Nothing would have suggested that Léon Bourrieau would find his place in French Aviation history. He came from modest origins, his education was not outstanding and he suffered from health problems with his lungs. To then follow a career as a pilot, let alone a test pilot is quite astonishing.

Léon Bourrieau first joined the military before joining Fouga as a test pilot in1945. He tested the CM.10 and CM100/101 before he was the first to fly Fouga Sylphe on 14th July 1949. He perfected this aircraft as well as test flying the Fouga Gémeaux for the Turbomeca engine. On the 23rd July 1952, he made the maiden flight of the prototype Fouga CM170 Magister which was designed by Robert Castello and Mauboussin (C.M.), the first of 871 examples to fly!.

He has bailed out of aircraft twice, was made a knight of the Legion of honor and decorated of the Médaille of the Aeronautics.

Yves Brunaud 1920-1962



Breguet 1100 Taon
Breguet Vultur

Started as an observer before becoming a pilot in the Air Force He then entered the C.E.V. before joining Breguet at the end of 1947. He flew more than 4,000 hours of flight of which 2,500 were flight tests in particular on the BR761 'Deux Ponts', BR1100, Vultur, Alizé and finally the Atlantic. He was killed in the crash of the 2nd prototype Atlantic in 1962.

Monday, August 25, 2008

Jean Boulet 1920-2011









 
 
Jean Boulet was born on the 16th November 1920 in Brunoy. He graduated from the French "Ecole polytechnique" and trained as a fighter pilot in the United States . After serving in the French Air Force, he joined the French national company SNCASE in 1946 as engineer-pilot responsible for helicopter programs, a sector the company was planning to develop. Jean Boulet had never piloted a helicopter before, and after training – once again in the United States – he was issued French Helicopter Pilot License No. 8. He then served as a helicopter test pilot and, in 1953, was appointed Head of Helicopter Flight Testing – a position he was to hold for the next 22 years.until his retirement in 1975. During his time with SNCASE (later Aerospatiale) he was involved in all of their helicopter designs, and performed the maiden flights of most.They include the followingSE3101, SE3000 Alouette, SE3130 Alouette II, SE3150 Lama, SA3210 Super Frelon, SA330 PumaOn 6 June 1955, he reached an altitude of 8209 meters at the controls of the Alouette 2. Almost three years later on 5 June 1958, he smashed this record by achieving 9853 meters. Just eight days later, in yet another record attempt, he broke through the 10,000 meter mark to reach 10,984 meters in 17 minutes and 43 seconds. But this was not the end of the story. On 17 March 1969, the Aerospatiale SA315 Lama made its maiden flight. The Lama was a winning combination of an Alouette II airframe and a Turbomeca Artouste IIIC engine, and was tailor-made for aerial work over mountainous terrain. On 21 June 1972, Jean Boulet spectacularly demonstrated the performance of the Lama by taking it up to an altitude of 12,440 meters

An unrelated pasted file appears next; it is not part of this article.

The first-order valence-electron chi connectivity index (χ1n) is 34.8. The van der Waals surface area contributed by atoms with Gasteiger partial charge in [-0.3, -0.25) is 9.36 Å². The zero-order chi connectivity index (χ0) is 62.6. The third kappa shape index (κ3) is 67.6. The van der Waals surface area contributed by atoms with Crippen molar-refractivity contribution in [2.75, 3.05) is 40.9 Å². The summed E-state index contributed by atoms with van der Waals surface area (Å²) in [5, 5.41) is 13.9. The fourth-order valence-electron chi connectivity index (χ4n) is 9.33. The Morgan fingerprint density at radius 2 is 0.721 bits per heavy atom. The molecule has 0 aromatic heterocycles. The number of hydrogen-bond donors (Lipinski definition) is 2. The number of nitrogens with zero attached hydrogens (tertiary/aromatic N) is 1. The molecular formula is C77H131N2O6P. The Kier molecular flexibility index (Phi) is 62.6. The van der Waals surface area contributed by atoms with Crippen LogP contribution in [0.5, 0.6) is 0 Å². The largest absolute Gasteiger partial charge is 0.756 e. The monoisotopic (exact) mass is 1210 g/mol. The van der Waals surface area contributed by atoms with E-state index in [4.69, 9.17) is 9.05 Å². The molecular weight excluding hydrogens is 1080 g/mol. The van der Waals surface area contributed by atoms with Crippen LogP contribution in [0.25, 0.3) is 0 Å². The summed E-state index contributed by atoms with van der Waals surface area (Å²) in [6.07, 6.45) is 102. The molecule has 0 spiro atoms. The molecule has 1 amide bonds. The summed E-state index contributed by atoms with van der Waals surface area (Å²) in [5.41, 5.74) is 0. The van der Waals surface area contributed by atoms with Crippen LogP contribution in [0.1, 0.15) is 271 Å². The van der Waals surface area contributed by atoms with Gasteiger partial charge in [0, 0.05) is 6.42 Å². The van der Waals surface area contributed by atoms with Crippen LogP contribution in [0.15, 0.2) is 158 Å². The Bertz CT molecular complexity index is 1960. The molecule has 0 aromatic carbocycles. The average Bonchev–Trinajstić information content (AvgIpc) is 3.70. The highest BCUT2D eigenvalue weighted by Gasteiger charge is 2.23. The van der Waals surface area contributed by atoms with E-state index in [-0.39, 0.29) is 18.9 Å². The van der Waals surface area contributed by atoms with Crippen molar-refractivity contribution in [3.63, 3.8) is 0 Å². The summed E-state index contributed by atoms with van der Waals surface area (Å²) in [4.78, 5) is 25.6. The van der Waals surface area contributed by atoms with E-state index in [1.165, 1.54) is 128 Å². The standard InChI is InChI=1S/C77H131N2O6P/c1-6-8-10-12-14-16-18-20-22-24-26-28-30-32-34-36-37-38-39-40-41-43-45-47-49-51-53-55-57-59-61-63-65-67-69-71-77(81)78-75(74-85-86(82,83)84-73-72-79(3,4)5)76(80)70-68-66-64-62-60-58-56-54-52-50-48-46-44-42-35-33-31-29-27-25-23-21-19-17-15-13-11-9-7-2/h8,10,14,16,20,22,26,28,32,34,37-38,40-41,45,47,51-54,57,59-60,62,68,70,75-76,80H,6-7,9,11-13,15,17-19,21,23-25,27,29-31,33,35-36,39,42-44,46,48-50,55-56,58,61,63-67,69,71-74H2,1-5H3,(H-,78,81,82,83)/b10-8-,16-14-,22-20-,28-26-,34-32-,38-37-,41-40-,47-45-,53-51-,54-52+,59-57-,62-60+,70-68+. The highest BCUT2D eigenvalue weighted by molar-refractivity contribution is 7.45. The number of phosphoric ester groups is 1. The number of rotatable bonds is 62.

He gained 17 international records between 1952 and 1972,regaining the altitude record in 1972. He has flown over 9000hours of which 8000 are on helicopters.

Pierre 'Tito' Maulandi 1920-2008

Pierre Crubilier assisting Tito in the cockpit of the SE 5000 Baroudeur


SE 5000 Baroudeur
SE212 Durandal

The Baroudeur was a single seat turbojet fighter that didn't need long runways. The jet could take of from trolleys that could operate from grass fields, and could land on three retractable skids. These skids could also be used for take off from snow or ice covered conditions, and the trolley carried six rockets for rough ground support. The first Baroudeur flew on August 1, 1953. A second prototype flew on May 2, 1954. Two months later the second prototype reached Mach 1 in a shallow dive. However no production order was made.
Pierre 'Tito' Maulandi flew the maiden flights of the SE 5000 Baroudeur in 1953 and the SE212 Durandal in 1956.

Jean Coureau 1928-1997